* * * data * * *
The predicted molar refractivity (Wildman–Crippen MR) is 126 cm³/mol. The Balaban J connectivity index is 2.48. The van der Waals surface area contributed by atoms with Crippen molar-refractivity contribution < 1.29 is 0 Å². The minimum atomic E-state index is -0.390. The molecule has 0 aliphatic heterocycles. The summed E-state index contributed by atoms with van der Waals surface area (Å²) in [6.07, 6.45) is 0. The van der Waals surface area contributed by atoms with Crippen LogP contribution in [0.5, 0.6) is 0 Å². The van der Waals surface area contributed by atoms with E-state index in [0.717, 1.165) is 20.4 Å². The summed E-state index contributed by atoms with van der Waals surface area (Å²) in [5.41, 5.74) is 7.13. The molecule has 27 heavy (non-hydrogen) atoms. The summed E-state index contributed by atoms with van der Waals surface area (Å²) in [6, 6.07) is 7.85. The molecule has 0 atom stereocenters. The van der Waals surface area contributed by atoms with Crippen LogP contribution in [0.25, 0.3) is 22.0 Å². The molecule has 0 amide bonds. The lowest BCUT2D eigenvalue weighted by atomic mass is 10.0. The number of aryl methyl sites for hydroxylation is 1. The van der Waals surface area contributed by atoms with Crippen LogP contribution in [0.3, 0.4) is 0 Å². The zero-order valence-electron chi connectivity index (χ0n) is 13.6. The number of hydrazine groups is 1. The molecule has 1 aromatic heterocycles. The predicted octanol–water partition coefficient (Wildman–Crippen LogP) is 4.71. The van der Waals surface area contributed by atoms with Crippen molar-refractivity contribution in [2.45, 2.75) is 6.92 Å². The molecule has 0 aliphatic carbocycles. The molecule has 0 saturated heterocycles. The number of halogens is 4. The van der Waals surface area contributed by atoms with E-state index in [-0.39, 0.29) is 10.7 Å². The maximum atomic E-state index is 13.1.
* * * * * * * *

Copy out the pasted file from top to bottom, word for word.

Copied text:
The predicted molar refractivity (Wildman–Crippen MR) is 126 cm³/mol. The Balaban J connectivity index is 2.48. The van der Waals surface area contributed by atoms with Crippen molar-refractivity contribution < 1.29 is 0 Å². The minimum atomic E-state index is -0.390. The molecule has 0 aliphatic heterocycles. The summed E-state index contributed by atoms with van der Waals surface area (Å²) in [6.07, 6.45) is 0. The van der Waals surface area contributed by atoms with Crippen LogP contribution in [0.5, 0.6) is 0 Å². The van der Waals surface area contributed by atoms with E-state index in [0.717, 1.165) is 20.4 Å². The summed E-state index contributed by atoms with van der Waals surface area (Å²) in [5.41, 5.74) is 7.13. The molecule has 27 heavy (non-hydrogen) atoms. The summed E-state index contributed by atoms with van der Waals surface area (Å²) in [6, 6.07) is 7.85. The molecule has 0 atom stereocenters. The van der Waals surface area contributed by atoms with Crippen LogP contribution in [0.25, 0.3) is 22.0 Å². The molecule has 0 amide bonds. The lowest BCUT2D eigenvalue weighted by atomic mass is 10.0. The number of aryl methyl sites for hydroxylation is 1. The van der Waals surface area contributed by atoms with Crippen LogP contribution in [0.3, 0.4) is 0 Å². The zero-order valence-electron chi connectivity index (χ0n) is 13.6. The number of hydrazine groups is 1. The molecule has 1 aromatic heterocycles. The predicted octanol–water partition coefficient (Wildman–Crippen LogP) is 4.71. The van der Waals surface area contributed by atoms with Crippen molar-refractivity contribution in [2.45, 2.75) is 6.92 Å². The molecule has 0 aliphatic carbocycles. The molecule has 0 saturated heterocycles. The number of halogens is 4. The van der Waals surface area contributed by atoms with E-state index in [-0.39, 0.29) is 10.7 Å². The maximum atomic E-state index is 13.1.